Creating a Scala Project with Maven Dependency Management for Gatling Testing in IntelliJ IDEA

By | March 27, 2016

gatling_gun2

Gatling gun photo by Ryo Chijiiwa.

This article will, in two steps, show how to create a Scala project in IntelliJ IDEA in which we can develop and run Gatling load-simulations. The project will use Maven for dependency management and to run a selected Gatling simulation.
In the first step a Scala project that uses Maven for dependency management will be created and in the second step I will adapt the project to developing and running Gatling simulations.

Motivation

The following are my motivations for using Maven in connection to Scala and to create a project in the IntelliJ IDEA:

  • IntelliJ IDEA has good Scala code completion.
    I have tried the Scala IDE and while it is much easier to get Scala and Maven to play nice together, the code completion feature were not as good.
  • Maven is familiar for Java developers.
    Since this is part of an introduction of Gatling for Java developers, I want to minimize the number of unfamiliar events. In particular, I wanted to avoid the use of sbt.
  • Using Maven enables me to easily run a selected Gatling simulation from within the IDE.
    Gatling need to compile the simulation before being able to run it and the easiest way to accomplish this seems to me to use the Gatling Maven plug-in.
    Running the simulation from within the IDE allows for more rapid development of Gatling simulations.

Prerequisites

If you haven’t already, download IntelliJ IDEA – the community edition will do just fine for the purposes of this article. Having started IntelliJ IDEA, install the Scala plug-in as described here and then restart IntelliJ IDEA.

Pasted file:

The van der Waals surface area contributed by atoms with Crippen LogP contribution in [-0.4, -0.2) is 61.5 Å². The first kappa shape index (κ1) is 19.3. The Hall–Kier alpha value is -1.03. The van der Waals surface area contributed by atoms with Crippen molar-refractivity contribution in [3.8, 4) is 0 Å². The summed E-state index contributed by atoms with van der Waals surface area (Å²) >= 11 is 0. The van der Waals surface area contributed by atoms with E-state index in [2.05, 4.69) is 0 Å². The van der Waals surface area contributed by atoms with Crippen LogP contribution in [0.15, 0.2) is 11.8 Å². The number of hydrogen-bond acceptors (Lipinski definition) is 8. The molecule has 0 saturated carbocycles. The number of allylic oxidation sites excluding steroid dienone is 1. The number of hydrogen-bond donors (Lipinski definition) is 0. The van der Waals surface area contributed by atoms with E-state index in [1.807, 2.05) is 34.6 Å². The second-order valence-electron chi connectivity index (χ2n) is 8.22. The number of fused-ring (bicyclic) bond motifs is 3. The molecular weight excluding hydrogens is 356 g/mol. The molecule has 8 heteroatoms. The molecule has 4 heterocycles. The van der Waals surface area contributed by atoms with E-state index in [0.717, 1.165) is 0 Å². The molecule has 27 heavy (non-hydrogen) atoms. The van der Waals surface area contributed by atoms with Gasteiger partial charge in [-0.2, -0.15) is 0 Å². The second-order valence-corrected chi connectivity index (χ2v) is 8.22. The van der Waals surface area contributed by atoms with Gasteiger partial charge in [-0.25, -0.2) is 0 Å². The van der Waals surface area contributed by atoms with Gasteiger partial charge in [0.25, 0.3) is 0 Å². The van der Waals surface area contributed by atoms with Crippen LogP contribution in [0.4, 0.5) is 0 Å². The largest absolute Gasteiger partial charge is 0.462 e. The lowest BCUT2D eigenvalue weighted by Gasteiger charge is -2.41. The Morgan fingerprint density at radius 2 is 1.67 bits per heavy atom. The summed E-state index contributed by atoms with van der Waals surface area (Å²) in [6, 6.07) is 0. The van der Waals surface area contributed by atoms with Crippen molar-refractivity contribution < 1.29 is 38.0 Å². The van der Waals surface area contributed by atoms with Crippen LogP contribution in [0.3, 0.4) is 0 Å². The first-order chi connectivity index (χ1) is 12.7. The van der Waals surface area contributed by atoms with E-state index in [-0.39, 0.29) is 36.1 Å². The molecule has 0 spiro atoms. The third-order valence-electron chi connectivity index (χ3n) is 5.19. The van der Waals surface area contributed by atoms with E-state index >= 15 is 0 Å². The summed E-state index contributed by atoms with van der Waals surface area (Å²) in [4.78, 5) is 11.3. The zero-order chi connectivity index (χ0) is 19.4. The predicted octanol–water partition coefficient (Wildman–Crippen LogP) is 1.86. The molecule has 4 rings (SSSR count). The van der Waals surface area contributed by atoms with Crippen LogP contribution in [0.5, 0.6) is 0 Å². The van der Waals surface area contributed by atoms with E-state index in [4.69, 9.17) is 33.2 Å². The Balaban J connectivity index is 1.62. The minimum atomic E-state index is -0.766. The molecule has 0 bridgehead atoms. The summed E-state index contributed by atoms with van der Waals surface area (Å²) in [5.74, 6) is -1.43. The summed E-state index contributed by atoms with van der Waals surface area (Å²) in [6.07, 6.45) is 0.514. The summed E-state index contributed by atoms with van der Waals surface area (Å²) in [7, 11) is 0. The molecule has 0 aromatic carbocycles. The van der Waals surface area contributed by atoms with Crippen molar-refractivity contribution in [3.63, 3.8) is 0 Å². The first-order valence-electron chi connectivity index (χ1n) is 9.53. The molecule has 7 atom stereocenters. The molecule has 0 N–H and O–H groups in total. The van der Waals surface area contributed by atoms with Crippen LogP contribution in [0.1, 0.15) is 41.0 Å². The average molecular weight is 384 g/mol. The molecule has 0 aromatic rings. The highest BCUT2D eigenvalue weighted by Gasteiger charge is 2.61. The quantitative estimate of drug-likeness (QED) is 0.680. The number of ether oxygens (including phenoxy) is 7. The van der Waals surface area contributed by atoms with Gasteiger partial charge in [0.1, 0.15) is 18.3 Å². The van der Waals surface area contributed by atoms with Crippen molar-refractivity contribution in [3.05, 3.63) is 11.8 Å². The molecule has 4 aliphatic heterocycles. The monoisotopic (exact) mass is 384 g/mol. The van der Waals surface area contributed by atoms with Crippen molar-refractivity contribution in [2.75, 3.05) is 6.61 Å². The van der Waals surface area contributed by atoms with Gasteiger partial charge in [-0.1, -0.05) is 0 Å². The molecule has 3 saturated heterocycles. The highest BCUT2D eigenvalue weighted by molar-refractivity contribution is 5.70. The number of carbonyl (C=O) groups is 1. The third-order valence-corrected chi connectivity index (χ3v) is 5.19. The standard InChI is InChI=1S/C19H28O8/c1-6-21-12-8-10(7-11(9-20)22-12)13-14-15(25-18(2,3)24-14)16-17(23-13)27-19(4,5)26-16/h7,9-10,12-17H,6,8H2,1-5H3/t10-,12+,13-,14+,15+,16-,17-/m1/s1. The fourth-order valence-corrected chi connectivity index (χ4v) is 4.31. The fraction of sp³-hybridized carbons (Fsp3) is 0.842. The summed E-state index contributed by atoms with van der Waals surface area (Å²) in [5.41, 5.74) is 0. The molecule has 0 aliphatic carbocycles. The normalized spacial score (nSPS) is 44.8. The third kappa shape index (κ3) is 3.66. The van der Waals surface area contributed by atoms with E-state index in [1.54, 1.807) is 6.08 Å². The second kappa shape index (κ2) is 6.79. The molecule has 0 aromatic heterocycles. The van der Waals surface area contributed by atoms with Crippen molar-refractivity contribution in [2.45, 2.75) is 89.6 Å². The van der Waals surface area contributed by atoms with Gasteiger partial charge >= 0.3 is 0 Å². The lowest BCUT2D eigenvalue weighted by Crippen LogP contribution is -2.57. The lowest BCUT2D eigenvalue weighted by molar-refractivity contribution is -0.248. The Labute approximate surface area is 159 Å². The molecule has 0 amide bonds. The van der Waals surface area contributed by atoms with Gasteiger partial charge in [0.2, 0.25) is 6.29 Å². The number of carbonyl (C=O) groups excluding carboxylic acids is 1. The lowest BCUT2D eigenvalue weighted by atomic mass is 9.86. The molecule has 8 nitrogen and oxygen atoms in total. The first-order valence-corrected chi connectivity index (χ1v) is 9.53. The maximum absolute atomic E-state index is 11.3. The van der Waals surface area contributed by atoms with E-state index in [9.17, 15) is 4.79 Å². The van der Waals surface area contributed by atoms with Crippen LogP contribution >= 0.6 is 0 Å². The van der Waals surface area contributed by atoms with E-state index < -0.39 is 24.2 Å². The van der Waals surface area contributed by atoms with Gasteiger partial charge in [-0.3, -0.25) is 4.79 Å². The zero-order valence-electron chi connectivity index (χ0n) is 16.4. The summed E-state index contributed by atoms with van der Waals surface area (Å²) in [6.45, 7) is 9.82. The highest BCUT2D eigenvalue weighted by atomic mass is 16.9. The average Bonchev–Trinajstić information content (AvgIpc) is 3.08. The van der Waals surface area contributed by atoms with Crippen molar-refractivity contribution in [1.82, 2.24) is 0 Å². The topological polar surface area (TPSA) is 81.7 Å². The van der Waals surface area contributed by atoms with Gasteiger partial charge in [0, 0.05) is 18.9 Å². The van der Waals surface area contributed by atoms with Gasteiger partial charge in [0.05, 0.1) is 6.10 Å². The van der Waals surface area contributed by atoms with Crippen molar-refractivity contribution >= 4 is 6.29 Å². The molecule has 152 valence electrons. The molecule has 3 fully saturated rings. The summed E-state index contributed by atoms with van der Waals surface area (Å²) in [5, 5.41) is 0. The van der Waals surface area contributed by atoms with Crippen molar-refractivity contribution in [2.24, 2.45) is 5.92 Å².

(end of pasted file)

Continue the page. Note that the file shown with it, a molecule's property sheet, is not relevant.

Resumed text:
As we will rely on Maven for dependency management and run our Gatling  simulations from within the IDE, there is no need to download Gatling.
In addition, I assume that you have a recent version of the Java SE JDK installed and configured in the IDE. I have used version 1.8.0_73 in this article.

Update

The Scala maven archetype exists as a project on GitHub: https://github.com/davidB/scala-archetype-simple
If you chose to build the archetype from source and create a project using the local version of the archetype, then you can skip to step two.

Step One – The IntelliJ IDEA Scala Maven Project

In this first step a new Scala project will be created in IntelliJ IDEA that uses Maven for dependency management. This will be a general Scala project and can be used for any type of Scala development.

Find a Scala Maven Archetype

The Maven archetype I saw suggested in some places is quite old, so I went to Maven Central to look for something more recent. The most recent I was able to find was this archetype:

Create the Project

Armed with an archetype we are now ready to create the project in the IDE.

  • From the Menu, select File -> New -> Project…
  • On the left side of the New Project window, select Maven as the type of project to create.
  • At the top of the New Project window, select the Java SDK to be used by the project.
    As before, I will use 1.8.0_73 in this example but do chose a more recent version if available.
  • At the top of the New Project window, check the “Create from archetype” checkbox.
  • Click the Add Archetype… button in the upper-right side.
  • Enter group id, artifact id and version of the Scala Maven archetype found earlier and click  the OK button.
  • Select the archetype you just added in the archetype list.
    The New Project window should now look something like this:

    New Scala project with Maven archetype in IntelliJ IDEA

    New Scala project with Maven archetype in IntelliJ IDEA.

  • Click the Next button.
  • Enter the group id, artifact id and version of the new project.
    I use “se.ivankrizsan.gatling” for the group id, “gatling-examples” for the artifact id and “1.0.0-SNAPSHOT” for the version.
    Then click the Next button.
  • Review the Maven settings.
    If you, for instance, want to use another Maven installation or a settings.xml file for the new project, this is the time to change these settings.
    When you are finished, click the Next button.